Binomial Bits (Artwork)
Binomial Bits Digital Print 2021

All patterns of 10-bit binary patterns are shown with a one represented by a yellow dot and a zero represented with a red dot. The patterns are grouped into the 11 possibilities for the number of ones (or zeros) in a pattern. The number in each group is a binomial coefficient related the number of ways to choose \(k\) items from a set of 10 items, resulting in a binomial distribution.

Background and Inspiration

This piece is a blend of several key mathematical ideas: Binary numbers that are the heart of modern computers and binomial coefficients that give the number of ways of choosing \(k\) items from a set of \(n\) items.

Binary is used to represent every piece of information processed on modern electronic computers. Computers represent numbers, text, instructions, and other data using binary patterns. A pattern by itself carries no intrinsic meaning. Only the interpretation imparts meaning to a bit pattern. A single bit can represent just two states, but a string of \(n\) bits can represent \(2^n\) different patterns. Because an \(n\)-bit pattern can represent every integer from \(0\) to \(2^n-1\), there are \(2^{10} = 1024\) possible ten bit patterns shown in the artwork.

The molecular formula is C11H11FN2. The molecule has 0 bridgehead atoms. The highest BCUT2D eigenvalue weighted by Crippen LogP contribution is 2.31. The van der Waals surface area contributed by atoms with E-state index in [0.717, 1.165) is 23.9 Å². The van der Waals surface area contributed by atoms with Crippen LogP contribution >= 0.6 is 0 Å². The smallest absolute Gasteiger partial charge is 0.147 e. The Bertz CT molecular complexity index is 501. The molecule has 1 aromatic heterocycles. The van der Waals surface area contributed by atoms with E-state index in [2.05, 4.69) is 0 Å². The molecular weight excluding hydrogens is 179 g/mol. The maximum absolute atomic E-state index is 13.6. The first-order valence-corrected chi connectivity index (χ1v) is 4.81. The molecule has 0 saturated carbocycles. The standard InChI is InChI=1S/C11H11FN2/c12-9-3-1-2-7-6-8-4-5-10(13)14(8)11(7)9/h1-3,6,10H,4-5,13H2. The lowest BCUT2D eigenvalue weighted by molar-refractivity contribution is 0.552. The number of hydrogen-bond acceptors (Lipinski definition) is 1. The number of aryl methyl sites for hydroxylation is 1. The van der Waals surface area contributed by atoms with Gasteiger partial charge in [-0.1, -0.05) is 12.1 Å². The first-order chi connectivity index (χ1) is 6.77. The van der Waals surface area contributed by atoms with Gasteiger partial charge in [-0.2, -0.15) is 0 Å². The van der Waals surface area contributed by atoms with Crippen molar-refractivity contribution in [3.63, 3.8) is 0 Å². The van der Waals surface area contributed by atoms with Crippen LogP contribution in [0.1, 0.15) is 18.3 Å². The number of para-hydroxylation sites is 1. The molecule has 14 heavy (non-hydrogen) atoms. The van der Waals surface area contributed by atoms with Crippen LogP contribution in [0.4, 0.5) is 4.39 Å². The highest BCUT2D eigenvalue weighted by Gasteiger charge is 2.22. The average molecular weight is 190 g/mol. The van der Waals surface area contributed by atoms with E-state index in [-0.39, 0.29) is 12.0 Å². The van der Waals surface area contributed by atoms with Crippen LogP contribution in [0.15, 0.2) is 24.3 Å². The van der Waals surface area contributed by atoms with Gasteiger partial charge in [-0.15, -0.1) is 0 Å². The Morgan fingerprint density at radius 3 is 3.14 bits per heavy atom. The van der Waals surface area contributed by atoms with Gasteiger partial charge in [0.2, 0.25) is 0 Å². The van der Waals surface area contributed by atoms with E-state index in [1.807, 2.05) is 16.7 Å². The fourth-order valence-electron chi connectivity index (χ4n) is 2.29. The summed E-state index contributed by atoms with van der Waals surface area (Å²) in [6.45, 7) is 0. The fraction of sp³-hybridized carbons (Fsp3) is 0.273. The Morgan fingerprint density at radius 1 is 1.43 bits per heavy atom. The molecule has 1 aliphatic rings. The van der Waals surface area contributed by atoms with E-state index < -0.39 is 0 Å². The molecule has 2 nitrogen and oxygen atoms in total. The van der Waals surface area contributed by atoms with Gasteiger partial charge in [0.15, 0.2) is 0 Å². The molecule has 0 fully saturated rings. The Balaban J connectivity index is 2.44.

The number of choosing \(k\) items from a set of \(n\) items is given by row \(n\) of Pascal's triangle (see below). This artwork corresponds to \(n = 10\). When \(k\) is 0 or 10, there is only 1 possible pattern. When \(k\) is 1 or 9, there are 10 possible patterns. For \(k\) or \(10-k\) equaling 2, 3, 4, and 5, the number of possible patterns are 45, 120, 210, and 252 respectively.

Pascal's triangle with 16 rows.

The columns in the artwork of patterns with \(k\) ones is analogous to the bins in a Galton board with ten rows of pins. A yellow dot represents a bounce to the left and a red dot represents a bounce to the right. With ten bounces, there are \(2^{10}\) possible bounce patterns, resulting in a binomial distribution. Galton used the Galton board to visualize the how the central limit theorem connects the binomial and normal distributions. Thus the heights of the columns show a normal bell shaped curve.

Probability Board from the exhibition Mathematica: A World of Numbers and Beyond designed by Ray and Charles Eames in 1961 and exhibited at the IBM pavilion at the 1964 World's Fair; picture from the Henry Ford Museum of American Innovation (Dearborn, Michigan), 2017. The Mathematica exhibition is also on display in the New York Hall of Science and the Museum of Science in Boston.